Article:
By Joe Hogan
Greatness Versus Goodness
Greatness measured by accomplishment and eminence. It is often attained by besting rivals or attaining a degree of fame in a given arena. Great men are known, envied and admired. Great men often become the measuring stick by which others are evaluated. Greatness is something almost all of us desire for ourselves but it is something very few of us obtain.
Goodness is measured in morality and virtue. Goodness is often attained through quiet personal sacrifice that allows others to flourish while the good man remains unnoticed. Good men are often scoffed at or overlooked. Good men are not used as a measurement because the qualities comprising goodness are soft and impossible to quantify. Goodness is not universally desired by society and it is not something most of us typically strive for as fervently as we do greatness. That being said, we all know a good man when we are in the presence of one.
This is not to say that greatness and goodness are mutually exclusive. In my experience, those who score high in one area almost always possess a degree of the other. It’s nearly impossible to sustain the kind of passion required of greatness without also knowing how to love something. It’s equally impossible to fully serve others without a degree of individual excellence.
I don’t know that I’ve ever been great at anything. Above-average? Sure, in more than a few areas I suppose. What matters to me at this point is goodness. I wrestle with the question, “Am I a good man?”
What it Does Not Mean
My life is littered with moments in which I failed to be a good man. For the most part these moments were not born of bad intentions. More often than not they were a product of my conflating goodness with greatness. All too often I attempted to win or overcome in situations where goodness dictated a more passive or cooperative approach. So, before I get to the main point, I’d like to share a few of the traits and habits that have blocked goodness from emerging in me.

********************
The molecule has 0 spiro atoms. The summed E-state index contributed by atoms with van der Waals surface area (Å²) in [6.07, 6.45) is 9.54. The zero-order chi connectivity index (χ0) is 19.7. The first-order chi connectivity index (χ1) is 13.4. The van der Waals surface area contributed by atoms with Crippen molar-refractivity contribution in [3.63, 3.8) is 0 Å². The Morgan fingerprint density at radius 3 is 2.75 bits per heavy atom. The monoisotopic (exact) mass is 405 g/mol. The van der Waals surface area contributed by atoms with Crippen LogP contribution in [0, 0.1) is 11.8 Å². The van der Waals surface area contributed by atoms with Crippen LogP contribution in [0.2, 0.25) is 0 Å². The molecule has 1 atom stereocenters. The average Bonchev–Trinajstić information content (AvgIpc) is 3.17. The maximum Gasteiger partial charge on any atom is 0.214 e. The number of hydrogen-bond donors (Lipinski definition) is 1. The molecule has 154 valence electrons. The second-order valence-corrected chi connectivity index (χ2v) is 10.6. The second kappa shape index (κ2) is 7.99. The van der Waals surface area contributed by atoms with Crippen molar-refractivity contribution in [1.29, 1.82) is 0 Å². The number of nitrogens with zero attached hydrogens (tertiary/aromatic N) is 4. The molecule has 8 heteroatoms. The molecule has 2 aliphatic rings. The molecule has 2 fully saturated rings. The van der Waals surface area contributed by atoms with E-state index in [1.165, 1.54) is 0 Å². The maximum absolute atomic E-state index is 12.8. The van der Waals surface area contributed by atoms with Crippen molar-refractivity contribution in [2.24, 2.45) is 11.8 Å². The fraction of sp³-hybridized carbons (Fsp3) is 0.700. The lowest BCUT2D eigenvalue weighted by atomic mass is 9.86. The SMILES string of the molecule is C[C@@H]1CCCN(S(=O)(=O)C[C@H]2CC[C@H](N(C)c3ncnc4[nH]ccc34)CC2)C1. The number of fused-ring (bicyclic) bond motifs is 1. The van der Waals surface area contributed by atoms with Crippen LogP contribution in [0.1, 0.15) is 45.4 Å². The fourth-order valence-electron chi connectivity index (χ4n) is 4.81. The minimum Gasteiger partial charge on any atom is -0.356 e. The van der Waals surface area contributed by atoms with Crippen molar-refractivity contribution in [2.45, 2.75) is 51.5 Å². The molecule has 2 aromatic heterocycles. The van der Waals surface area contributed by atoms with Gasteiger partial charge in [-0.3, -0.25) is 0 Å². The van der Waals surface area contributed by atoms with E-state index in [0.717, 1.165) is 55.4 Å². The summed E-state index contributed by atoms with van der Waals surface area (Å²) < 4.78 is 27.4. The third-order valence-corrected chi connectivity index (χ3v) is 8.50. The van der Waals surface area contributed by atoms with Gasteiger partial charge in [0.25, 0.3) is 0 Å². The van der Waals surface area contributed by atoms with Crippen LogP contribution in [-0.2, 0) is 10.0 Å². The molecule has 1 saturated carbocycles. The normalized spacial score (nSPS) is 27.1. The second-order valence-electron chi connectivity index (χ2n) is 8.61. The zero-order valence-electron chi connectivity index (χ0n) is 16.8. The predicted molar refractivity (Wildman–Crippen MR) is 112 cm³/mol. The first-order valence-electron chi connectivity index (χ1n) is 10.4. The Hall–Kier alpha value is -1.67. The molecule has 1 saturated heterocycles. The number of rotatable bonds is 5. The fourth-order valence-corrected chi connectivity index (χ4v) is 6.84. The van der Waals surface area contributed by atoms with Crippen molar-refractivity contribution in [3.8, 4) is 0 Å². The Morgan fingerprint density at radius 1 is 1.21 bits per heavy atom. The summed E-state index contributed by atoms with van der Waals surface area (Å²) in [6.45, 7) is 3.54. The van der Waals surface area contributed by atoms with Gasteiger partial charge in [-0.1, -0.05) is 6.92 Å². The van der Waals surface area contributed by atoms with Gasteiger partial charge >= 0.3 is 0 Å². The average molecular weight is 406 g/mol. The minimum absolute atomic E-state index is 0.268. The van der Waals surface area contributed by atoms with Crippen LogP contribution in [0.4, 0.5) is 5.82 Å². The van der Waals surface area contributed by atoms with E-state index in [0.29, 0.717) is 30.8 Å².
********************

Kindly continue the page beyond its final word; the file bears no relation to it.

Aggressiveness, as a default, is not a mark of goodness. It is selfish and dangerous. Aggressive men seek to dominate others by always taking the “high ground”. Aggressive men leave those around them feeling intimidated and unsure of themselves. I know I’ve stifled valuable contributions from friends and colleges with it. Worse yet, I know I’ve intimidated and stifled my family with it as well. Of course, a good man can and should use appropriate aggression, but aggression by habit kills goodness.
Good men are not contemptuous. Contempt and scorn belittle others and press them below us. Contempt is a way of piling people under our feet so we can climb higher, or at least that is how it feels when we are doing it. But as I age I am coming to realize that the most destructive result of my contempt is that it cut me off from so many people. I wonder how much more goodness I could have brought into my life by spending time listening to and learning from the people I pushed down.
Weakness is never a sign of goodness. Weakness is a lack of resolve. It has little or nothing to do with physical deficits in this context, although many find physical strength to assist them in the spiritual sense. Weak men back away from hardship. They seek the comfortable path. They drop their burdens and make excuses. Of all my regrets in life, my moments of weakness hurt the most.
What it Does Mean?
Good men are flawed. This should come as a relief and sign of hope to us all. Good men are not porcelain saints. They are real human beings who bear scars and warts accumulated over years of struggle. A good man has likely fallen and gotten up more times than he can count and he knows he is likely to fall again. I’ve known good men who were alcoholics. I’ve known good men who’d destroyed their marriages. I’ve known good men who had disgraced their vocation. But they had made peace with their sins and failures by owning them. They did not hide from the pain and disappointment their actions had caused. They allowed themselves to be exposed as broken and guilty, and they drove on. They allowed others to know of and learn from their mistakes and illuminate hope for the rest of.